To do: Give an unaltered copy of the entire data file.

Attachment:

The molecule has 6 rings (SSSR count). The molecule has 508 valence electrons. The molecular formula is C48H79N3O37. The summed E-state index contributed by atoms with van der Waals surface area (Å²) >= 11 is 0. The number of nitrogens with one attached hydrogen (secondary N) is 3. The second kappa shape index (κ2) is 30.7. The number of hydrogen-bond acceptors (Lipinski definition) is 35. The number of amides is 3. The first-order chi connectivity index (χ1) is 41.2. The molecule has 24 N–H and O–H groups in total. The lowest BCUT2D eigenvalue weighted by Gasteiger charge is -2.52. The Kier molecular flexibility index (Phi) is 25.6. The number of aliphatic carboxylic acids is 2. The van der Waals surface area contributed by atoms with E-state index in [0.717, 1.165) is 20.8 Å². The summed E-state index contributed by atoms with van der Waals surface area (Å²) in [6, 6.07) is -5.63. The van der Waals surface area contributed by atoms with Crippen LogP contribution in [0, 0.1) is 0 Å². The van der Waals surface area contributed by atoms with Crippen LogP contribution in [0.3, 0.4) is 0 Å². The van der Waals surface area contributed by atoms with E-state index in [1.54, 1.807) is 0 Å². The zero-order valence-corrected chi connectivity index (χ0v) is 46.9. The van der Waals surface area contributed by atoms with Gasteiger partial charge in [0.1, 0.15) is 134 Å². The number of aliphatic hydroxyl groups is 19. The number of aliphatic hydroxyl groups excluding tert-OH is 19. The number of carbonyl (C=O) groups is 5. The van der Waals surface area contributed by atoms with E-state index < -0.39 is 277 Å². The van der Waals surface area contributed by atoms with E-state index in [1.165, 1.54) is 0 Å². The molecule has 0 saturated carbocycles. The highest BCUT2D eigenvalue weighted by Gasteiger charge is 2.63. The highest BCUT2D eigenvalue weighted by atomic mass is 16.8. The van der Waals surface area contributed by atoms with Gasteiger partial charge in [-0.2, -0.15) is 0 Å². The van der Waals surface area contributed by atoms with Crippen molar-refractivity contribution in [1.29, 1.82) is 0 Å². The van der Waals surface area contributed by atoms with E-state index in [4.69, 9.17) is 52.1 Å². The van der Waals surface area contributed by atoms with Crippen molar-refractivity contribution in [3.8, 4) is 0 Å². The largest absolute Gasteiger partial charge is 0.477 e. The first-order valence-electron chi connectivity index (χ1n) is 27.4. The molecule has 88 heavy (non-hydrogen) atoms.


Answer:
The molecule has 6 rings (SSSR count). The molecule has 508 valence electrons. The molecular formula is C48H79N3O37. The summed E-state index contributed by atoms with van der Waals surface area (Å²) >= 11 is 0. The number of nitrogens with one attached hydrogen (secondary N) is 3. The second kappa shape index (κ2) is 30.7. The number of hydrogen-bond acceptors (Lipinski definition) is 35. The number of amides is 3. The first-order chi connectivity index (χ1) is 41.2. The molecule has 24 N–H and O–H groups in total. The lowest BCUT2D eigenvalue weighted by Gasteiger charge is -2.52. The Kier molecular flexibility index (Phi) is 25.6. The number of aliphatic carboxylic acids is 2. The van der Waals surface area contributed by atoms with E-state index in [0.717, 1.165) is 20.8 Å². The summed E-state index contributed by atoms with van der Waals surface area (Å²) in [6, 6.07) is -5.63. The van der Waals surface area contributed by atoms with Crippen LogP contribution in [0, 0.1) is 0 Å². The van der Waals surface area contributed by atoms with Crippen LogP contribution in [0.3, 0.4) is 0 Å². The van der Waals surface area contributed by atoms with E-state index in [1.54, 1.807) is 0 Å². The zero-order valence-corrected chi connectivity index (χ0v) is 46.9. The van der Waals surface area contributed by atoms with Gasteiger partial charge in [0.1, 0.15) is 134 Å². The number of aliphatic hydroxyl groups is 19. The number of aliphatic hydroxyl groups excluding tert-OH is 19. The number of carbonyl (C=O) groups is 5. The van der Waals surface area contributed by atoms with E-state index < -0.39 is 277 Å². The van der Waals surface area contributed by atoms with E-state index in [1.165, 1.54) is 0 Å². The molecule has 0 saturated carbocycles. The highest BCUT2D eigenvalue weighted by Gasteiger charge is 2.63. The highest BCUT2D eigenvalue weighted by atomic mass is 16.8. The van der Waals surface area contributed by atoms with Gasteiger partial charge in [-0.2, -0.15) is 0 Å². The van der Waals surface area contributed by atoms with Crippen molar-refractivity contribution in [1.29, 1.82) is 0 Å². The van der Waals surface area contributed by atoms with E-state index in [4.69, 9.17) is 52.1 Å². The van der Waals surface area contributed by atoms with Crippen molar-refractivity contribution in [3.8, 4) is 0 Å². The largest absolute Gasteiger partial charge is 0.477 e. The first-order valence-electron chi connectivity index (χ1n) is 27.4. The molecule has 88 heavy (non-hydrogen) atoms.